New study questions decades of research on the evolution of spiral galaxies

A galáxia NGC 4565 é um dos mais famosos exemplos de uma galáxia espiral vista lateralmente a partir da Terra, permitindo a clara observação do disco e de um bojo central de forte brilho amarelado. Crédito: ESO

Previous studies on the formation and evolution of spiral galaxies might have been based on a wrong assumption, suggests a team of researchers of Instituto de Astrofísica e Ciências do Espaço (IA).

Most spiral galaxies are characterized by a disk, where stars, gas and dust spread out in a characteristic pattern of twisted spiral arms, and a bright central area, named the bulge. When studying how galaxies form and evolve, it is crucial to differentiate between these two components. This represents a scientific challenge and previous studies have traditionally assumed that the disk brightness increases exponentially all the way to the galactic centre.

This common assumption is challenged in a study1, published in Astronomy & Astrophysics and authored by Iris Breda, Polychronis Papaderos and Jean Michel Gomes, of Instituto de Astrofísica e Ciências do Espaço (IA2). Using a new technique to separate the bulge from the disk applied to 135 spiral galaxies from the CALIFA survey3, the researchers found a lesser contribution of stars from the disk to the overall brightness of the galaxy centre. According to the authors, this has wide implications for studies on galaxy formation and evolution.

One of the telescopes of the German-Spanish Calar Alto Observatory located in the south of Spain, which made possible the collection of the data used in this study. Credits: Jorgechp via Wikimedia Commons

“We developed a new spectrophotometric bulge-disk decomposition technique that for the first time combines advanced spectral synthesis and surface photometry tools, including two developed at IA, the FADO and iFIT tools,” says Iris Breda, of IA and Universidade do Porto (U.Porto). “We used them to determine the maximum contribution of the disk inside the radius of the bulge. This technique, that we applied to a representative sample of spiral galaxies, has revealed that, in approximately one third of them, the disk beneath the bulge does not preserve its exponential profile, but shows instead a central flattening or even a strong decrease.”

If confirmed, this discovery implies that the relative amount contributed from disk and bulge stars to the galaxy centre is different than previously presented in a substantial number of studies that assumed an exponential increase up to the centre of the disk.

“This may, therefore, have far-reaching implications for our understanding of the structural and dynamical evolution of spiral galaxies,” Iris Breda.

Previous studies on spiral galaxy evolution may be flawed by assuming that the brightness contribution from stars intrinsic to the bulge is less significant than it actually is. For instance, in spiral galaxies in which the disk represents 80 percent of the luminosity in the central area, its overestimation may lead to an erroneous classification of the type of bulge.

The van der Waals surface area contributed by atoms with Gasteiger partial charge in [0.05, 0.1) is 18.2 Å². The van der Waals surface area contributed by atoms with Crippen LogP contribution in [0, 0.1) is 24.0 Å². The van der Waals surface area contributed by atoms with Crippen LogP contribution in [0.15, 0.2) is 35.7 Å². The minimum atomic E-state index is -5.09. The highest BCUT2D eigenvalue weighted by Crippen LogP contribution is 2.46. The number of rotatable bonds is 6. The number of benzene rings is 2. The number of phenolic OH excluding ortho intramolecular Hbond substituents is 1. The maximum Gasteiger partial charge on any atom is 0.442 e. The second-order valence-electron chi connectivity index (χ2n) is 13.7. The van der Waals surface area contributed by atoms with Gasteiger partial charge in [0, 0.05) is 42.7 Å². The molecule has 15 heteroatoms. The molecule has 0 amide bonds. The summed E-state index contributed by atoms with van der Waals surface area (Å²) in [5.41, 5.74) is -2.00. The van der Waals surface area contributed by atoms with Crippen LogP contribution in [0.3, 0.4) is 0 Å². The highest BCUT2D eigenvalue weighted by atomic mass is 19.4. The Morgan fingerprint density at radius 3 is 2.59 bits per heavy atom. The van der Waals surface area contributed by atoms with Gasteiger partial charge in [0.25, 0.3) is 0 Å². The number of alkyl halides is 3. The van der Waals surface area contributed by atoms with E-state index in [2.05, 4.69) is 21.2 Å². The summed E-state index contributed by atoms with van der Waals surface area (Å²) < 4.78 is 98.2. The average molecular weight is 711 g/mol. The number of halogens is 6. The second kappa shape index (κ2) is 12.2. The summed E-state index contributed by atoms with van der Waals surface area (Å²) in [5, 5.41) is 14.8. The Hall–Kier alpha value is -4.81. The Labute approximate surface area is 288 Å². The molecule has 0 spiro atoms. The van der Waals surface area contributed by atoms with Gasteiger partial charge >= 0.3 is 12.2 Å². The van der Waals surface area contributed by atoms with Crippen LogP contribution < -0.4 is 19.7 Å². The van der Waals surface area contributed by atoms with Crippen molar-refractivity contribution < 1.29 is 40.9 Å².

This has even further implications when dealing with galaxies with intense activity in their cores associated with the presence of a supermassive black hole, the so-called Active Galactic Nucleus (AGN4). Polychronis Papaderos, from Faculdade de Ciências da Universidade de Lisboa (Ciências ULisboa) and leader of IA’s thematic line ‘The assembly history of galaxies resolved in space and time’ says: “The confirmation of a flattening or even down-bending of the density of the stellar population of the disk within the radius of the galactic bulge would imply an upward revision of mass determinations for galactic bulges. This, in turn, will presumably lead to a change in the mass correlation between bulge and supermassive black hole, and place important new constraints on galaxy formation models.” 


  1. The article “Indications of the invalidity of the exponentiality of the disk within bulges of spiral galaxies”, by Iris Breda, Polychronis Papaderos and Jean-Michel Gomes was published online on the 3rd of August in the journal Astronomy & Astrophysics, Vol. 640 (DOI: 1051/0004-6361/202037889).
  2. The Instituto de Astrofísica e Ciências do Espaço (Institute of Astrophysics and Space Sciences – IA) is the reference Portuguese research unit in this field, integrating researchers from the University of Lisbon and the University of Porto, and encompasses most of the field’s national scientific output. It was evaluated as Excellent in the last evaluation of research and development units undertaken by Fundação para a Ciência e Tecnologia (FCT). IA’s activity is funded by national and international funds, including FCT/MCES (UIDB/04434/2020 e UIDP/04434/2020).
  3. The Calar Alto Legacy Integral Field spectroscopy Area survey (CALIFA) is an astronomical project with the goal of mapping approximately 600 galaxies in the local Universe using integral field spectroscopy (IFS), to allow detailed studies addressing fundamental issues in galaxy evolution. The data are collected by the 3.5 m telescope at the Calar Alto Observatory in Spain.
  4. An Active Galactic Nucleus (AGN) is a small region at the centre of a galaxy that emits an enormous amount of energy in the form of electromagnetic radiation. This radiation is thought to result from the accretion of matter by a supermassive black hole at the centre of the galaxy. AGN are the most luminous persistent sources of electromagnetic radiation known in the Universe.